Colson Whitehead's Underground Railroad first came to my attention when it was picked for Oprah's Book Club, and I imagine the same is true for a lot of people. I read Whitehead's Zone One, another take on the zombie apocalypse scenario, back in 2012 and had fairly mediocre feelings towards it. But I decided to give Whitehead another chance, especially seeing as the premise of this book could not be more different from Zone One.
The Situation: Cora was born a slave on a cotton plantation in Georgia. Her mother, Mabel, escaped years before, making Cora a "stray," and her stubbornness and strong will make her an outcast, even among the other slaves. For the most part she does her work and keeps to herself, never really entertaining the idea of escape, at least not seriously, until Caesar comes along and asks her to join him on his attempt. Her initial "no" eventually turns into a "yes" when Cora is severely punished for attempting to protect another slave. Both Cora and Caesar know it won't be easy, and if caught, the punishment will be creative and hellish, ultimately leading to death. But the pair head to the Underground Railroad anyway, hoping for the freedom that so many dreamed of but failed to achieve.
The Problem: Cora and Caesar may know that escape won't be easy, but they don't quite realize how hard it will be, or all of the different obstacles that can stand in their way. After taking on an extra passenger that ends up slowing them down, their trip is almost over before they even reach the Underground Railroad when a group of hunters find them. And after Cora kills a white boy out of self-defense, the hunters are no longer looking for just a runaway slave, but a murderer as well. Her dream of no longer being someone's property takes her through South Carolina, North Carolina, Tennessee, and Indiana. The racial climate is different in each location, but no matter how accepting the area may be, Cora must always be on the watch. If she lets down her guard even the slightest bit, she is in danger of being captured and returned to her vengeful master.
Genre, Themes, History: This is a historical fiction novel set in pre-Civil War America. In this book, the Underground Railroad becomes more than a metaphor for the system of pathways, routes, and the people who helped run it, that allowed many slaves to escape to freedom. Whitehead has the Underground Railroad take on a much more literal meaning and role as it becomes a system of actual train tracks that are run underground, with small train cars run by conductors. Many of the stops that Cora comes across are managed by white abolitionists who are risking their own lives and reputations by helping fugitive slaves. And because Cora travels to many different states, never able to settle in just one for too long, the reader is able to see how the different states each deal with slavery and racial tension. In Georgia, Cora is a slave and is treated as such. In South Carolina, things appear to be a bit more hopeful, only for Cora to discover that there are many ways to oppress an entire race of people, even under the guise of helping them. And then there is Indiana, where an entire community of black people, some former slaves and some born free, live together out in the open, almost completely free from outside oppression...almost. Cora's journey takes us through different parts of the US during one of the country's darkest points in history, showing us that slavery in American was not a one size fits all situation.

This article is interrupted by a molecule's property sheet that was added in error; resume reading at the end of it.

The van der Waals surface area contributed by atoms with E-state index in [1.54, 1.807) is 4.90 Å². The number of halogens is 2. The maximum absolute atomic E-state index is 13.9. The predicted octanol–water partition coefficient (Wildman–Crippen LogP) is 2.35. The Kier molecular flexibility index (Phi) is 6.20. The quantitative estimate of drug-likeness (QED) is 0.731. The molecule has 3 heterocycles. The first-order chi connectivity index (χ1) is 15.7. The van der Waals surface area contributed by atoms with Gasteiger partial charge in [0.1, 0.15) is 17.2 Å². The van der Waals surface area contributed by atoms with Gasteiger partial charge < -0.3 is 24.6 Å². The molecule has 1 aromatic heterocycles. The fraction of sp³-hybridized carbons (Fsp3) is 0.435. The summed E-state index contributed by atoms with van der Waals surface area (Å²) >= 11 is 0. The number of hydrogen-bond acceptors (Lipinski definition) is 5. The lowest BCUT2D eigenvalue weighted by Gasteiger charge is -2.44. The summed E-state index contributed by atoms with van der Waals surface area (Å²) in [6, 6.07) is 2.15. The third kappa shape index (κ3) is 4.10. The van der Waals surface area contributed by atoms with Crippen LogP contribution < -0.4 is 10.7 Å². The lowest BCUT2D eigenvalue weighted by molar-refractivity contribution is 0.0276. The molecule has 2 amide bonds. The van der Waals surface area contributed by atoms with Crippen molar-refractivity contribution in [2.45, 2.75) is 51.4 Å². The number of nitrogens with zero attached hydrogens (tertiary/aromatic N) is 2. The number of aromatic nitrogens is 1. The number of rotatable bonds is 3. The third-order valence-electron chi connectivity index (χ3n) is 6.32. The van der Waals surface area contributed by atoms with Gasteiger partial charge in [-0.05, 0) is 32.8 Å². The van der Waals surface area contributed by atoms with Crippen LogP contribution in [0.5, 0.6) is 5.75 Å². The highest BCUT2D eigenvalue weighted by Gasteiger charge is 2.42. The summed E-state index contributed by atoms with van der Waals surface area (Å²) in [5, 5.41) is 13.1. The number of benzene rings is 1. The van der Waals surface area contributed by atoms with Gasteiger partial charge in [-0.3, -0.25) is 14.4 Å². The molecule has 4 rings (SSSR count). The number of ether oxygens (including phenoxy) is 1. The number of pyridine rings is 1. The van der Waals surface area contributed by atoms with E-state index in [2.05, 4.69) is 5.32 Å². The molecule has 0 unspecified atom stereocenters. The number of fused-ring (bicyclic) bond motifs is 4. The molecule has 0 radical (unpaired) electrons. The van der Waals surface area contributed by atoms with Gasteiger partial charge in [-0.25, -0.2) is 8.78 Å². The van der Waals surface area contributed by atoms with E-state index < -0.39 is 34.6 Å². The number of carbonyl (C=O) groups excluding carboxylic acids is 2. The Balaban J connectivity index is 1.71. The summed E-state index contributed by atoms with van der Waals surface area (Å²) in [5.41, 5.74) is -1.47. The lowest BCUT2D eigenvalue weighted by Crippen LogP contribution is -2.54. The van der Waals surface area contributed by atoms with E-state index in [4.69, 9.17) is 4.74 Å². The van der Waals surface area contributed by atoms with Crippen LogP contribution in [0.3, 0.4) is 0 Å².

My Verdict: Yes, it is about slavery. Yes, it contains brutality. And yes, at times it was very hard to read. With that being said, I can see why Oprah picked it. Unflinching honesty is almost always what you want in a book that deals with such a hard subject. But Whitehead isn't brutally honest and graphic just for the sake of being brutally honest and graphic. And Cora isn't the type of heroine who sits and waits for someone else to rescue her, though she does have to depend on people from time to time in order to get away unnoticed. Another great thing about her is that she doesn't despair much, or at least she isn't dramatic about it. When she does lose hope, or when things do look bad, Whitehead gives her emotions, but I got the sense that Cora didn't dwell on them much, or let them overtake her, making her journey a lot easier to follow.
Favorite Moment: When Cora covers the body of a fellow slave being beaten, at great detriment to her own physical well-being.
Favorite Character: Sam is a white man sympathetic to slaves and assists fugitives and run-aways. He runs one of the stops along the Underground Railroad at risk to his own life and property.
Recommended Reading: I highly recommend Homegoing by Yaa Gyasi. This book reaches further back into the slave trade process, starting in Africa, and follows two branches of the same family tree as one family line ends up in America, while the other stays in Africa and must deal with the effects of the slave trade there.